If the fish seemed to be tucked to the bottom and unwilling to move up to eat flashy and/or white streamers have proven to be effective. Remember to pack bear spray and respect the wildlife.

Yellowstone River

The flows continue to drop naturally as the river exits Yellowstone Lake and enters Hayden Valley. Generally, this is the month where fish start to exit the river and move back into the lake. With this being a highwater year more fish may linger in the stream longer than normal. Look for caddis, PMDs, and terrestrials. The fish are a little trickier than they were a month ago during the opener so don’t be surprised if enticing a larger cutthroat proves to be a challenge.

Gallatin River

The Gallatin has really come into stride this week. It has been running fairly clear this past week as there hasn’t been as much rain to turn it off color. Hoppers, flying ants, PMDs, and Caddis are all available food sources currently. The Gallatin generally fishes better later in the day after water temperatures have warmed up a bit. The chilly water in the morning generally makes the fish a little lethargic during the day. The standard warning of bears and moose chilling in the willows remains in place. Carry bear spray, make noise, and if possible, bring a fishing buddy to cover your bases. There have been regular sightings of two grizzlies near Bacon Rind Creek throughout the last couple of weeks.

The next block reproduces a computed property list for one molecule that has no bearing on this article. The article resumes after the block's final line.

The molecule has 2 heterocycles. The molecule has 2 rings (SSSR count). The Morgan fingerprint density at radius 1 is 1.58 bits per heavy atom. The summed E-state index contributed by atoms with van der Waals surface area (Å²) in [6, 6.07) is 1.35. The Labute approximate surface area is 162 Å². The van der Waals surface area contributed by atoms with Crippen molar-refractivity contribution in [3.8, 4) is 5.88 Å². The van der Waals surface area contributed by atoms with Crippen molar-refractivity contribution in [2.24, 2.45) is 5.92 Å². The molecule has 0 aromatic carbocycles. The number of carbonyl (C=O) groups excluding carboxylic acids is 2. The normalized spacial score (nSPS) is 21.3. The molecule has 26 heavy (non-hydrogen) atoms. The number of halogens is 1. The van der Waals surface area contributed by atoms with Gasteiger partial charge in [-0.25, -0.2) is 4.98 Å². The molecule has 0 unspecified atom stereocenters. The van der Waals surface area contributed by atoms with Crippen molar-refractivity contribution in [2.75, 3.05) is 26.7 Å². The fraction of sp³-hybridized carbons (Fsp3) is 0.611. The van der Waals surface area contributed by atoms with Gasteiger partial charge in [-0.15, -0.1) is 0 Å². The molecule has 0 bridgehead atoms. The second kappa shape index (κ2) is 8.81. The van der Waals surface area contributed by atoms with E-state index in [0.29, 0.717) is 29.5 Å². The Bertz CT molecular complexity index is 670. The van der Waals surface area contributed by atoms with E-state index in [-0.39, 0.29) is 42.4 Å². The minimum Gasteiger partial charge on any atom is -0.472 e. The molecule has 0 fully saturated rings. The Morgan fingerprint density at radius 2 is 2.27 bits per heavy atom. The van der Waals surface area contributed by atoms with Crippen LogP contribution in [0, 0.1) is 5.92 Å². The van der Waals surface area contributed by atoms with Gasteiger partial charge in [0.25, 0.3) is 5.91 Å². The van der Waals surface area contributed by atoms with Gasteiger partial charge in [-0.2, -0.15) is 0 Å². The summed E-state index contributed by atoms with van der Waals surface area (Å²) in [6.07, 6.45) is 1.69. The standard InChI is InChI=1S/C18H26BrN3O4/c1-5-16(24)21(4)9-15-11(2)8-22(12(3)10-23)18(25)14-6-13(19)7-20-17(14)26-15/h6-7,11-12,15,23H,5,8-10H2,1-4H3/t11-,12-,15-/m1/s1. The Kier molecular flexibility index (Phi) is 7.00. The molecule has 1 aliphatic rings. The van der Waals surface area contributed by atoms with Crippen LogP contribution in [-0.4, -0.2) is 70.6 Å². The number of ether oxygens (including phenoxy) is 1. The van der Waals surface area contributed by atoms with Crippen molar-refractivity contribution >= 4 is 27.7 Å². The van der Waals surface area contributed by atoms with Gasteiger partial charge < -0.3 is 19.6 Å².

Blue Squiggly Lines…

By August most of the mainstem rivers and well-known fisheries have seen countless fly anglers. We are fortunate to have these places to fish that can support mass numbers sport fishermen and women. But it isn’t the worst idea in the world to get off the beaten path and find new waters. I won’t provide specific names or locations in this report for such an endeavor. Check out last week’s report for my challenge in finding new park waters to fish. Half the fun of getting outside is the adventure and thrill of experiencing new place.

For anyone that takes up this challenge: please take extra care of these fisheries and treat them with respect. Let’s keep these wild and unique places wild and unique!

Madison River

Last week I compared Madison River to LeBron James. In continuing the sports analogy trend, this week the Madison River fished like Tim Tebow played for the Denver Broncos in 2011. Not good early but fantastic later in the day when the “game” is on the line, or more simply inconsistent. When the hopper fishing turns on the action is consistent for a handful of windows throughout the day. The fish have become finicky and it’s not uncommon for them to conduct a congressional-like investigation before a commitment to eat or refuse a fly.